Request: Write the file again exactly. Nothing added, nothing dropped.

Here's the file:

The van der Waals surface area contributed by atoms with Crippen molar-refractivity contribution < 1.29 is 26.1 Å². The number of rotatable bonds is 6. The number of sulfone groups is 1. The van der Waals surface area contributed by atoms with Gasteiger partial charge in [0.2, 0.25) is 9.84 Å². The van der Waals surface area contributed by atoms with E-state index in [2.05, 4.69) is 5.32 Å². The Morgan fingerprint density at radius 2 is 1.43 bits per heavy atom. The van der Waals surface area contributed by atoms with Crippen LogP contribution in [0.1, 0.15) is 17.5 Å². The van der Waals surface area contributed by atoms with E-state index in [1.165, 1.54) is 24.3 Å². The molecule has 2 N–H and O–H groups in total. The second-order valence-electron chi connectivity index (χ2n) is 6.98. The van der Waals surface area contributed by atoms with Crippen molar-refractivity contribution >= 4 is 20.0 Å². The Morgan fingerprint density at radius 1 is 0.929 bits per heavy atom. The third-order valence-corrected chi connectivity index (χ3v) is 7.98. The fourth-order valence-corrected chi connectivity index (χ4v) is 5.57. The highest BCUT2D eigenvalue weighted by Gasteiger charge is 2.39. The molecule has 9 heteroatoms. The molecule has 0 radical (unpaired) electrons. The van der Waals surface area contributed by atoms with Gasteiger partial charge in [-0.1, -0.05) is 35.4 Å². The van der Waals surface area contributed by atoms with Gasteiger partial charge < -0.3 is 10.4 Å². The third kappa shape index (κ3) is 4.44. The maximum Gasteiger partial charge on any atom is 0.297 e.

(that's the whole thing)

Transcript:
The van der Waals surface area contributed by atoms with Crippen molar-refractivity contribution < 1.29 is 26.1 Å². The number of rotatable bonds is 6. The number of sulfone groups is 1. The van der Waals surface area contributed by atoms with Gasteiger partial charge in [0.2, 0.25) is 9.84 Å². The van der Waals surface area contributed by atoms with E-state index in [2.05, 4.69) is 5.32 Å². The Morgan fingerprint density at radius 2 is 1.43 bits per heavy atom. The van der Waals surface area contributed by atoms with Crippen LogP contribution in [0.1, 0.15) is 17.5 Å². The van der Waals surface area contributed by atoms with E-state index in [1.165, 1.54) is 24.3 Å². The molecule has 2 N–H and O–H groups in total. The second-order valence-electron chi connectivity index (χ2n) is 6.98. The van der Waals surface area contributed by atoms with Crippen molar-refractivity contribution >= 4 is 20.0 Å². The Morgan fingerprint density at radius 1 is 0.929 bits per heavy atom. The third-order valence-corrected chi connectivity index (χ3v) is 7.98. The fourth-order valence-corrected chi connectivity index (χ4v) is 5.57. The highest BCUT2D eigenvalue weighted by Gasteiger charge is 2.39. The molecule has 9 heteroatoms. The molecule has 0 radical (unpaired) electrons. The van der Waals surface area contributed by atoms with Gasteiger partial charge in [-0.1, -0.05) is 35.4 Å². The van der Waals surface area contributed by atoms with Gasteiger partial charge < -0.3 is 10.4 Å². The third kappa shape index (κ3) is 4.44. The maximum Gasteiger partial charge on any atom is 0.297 e.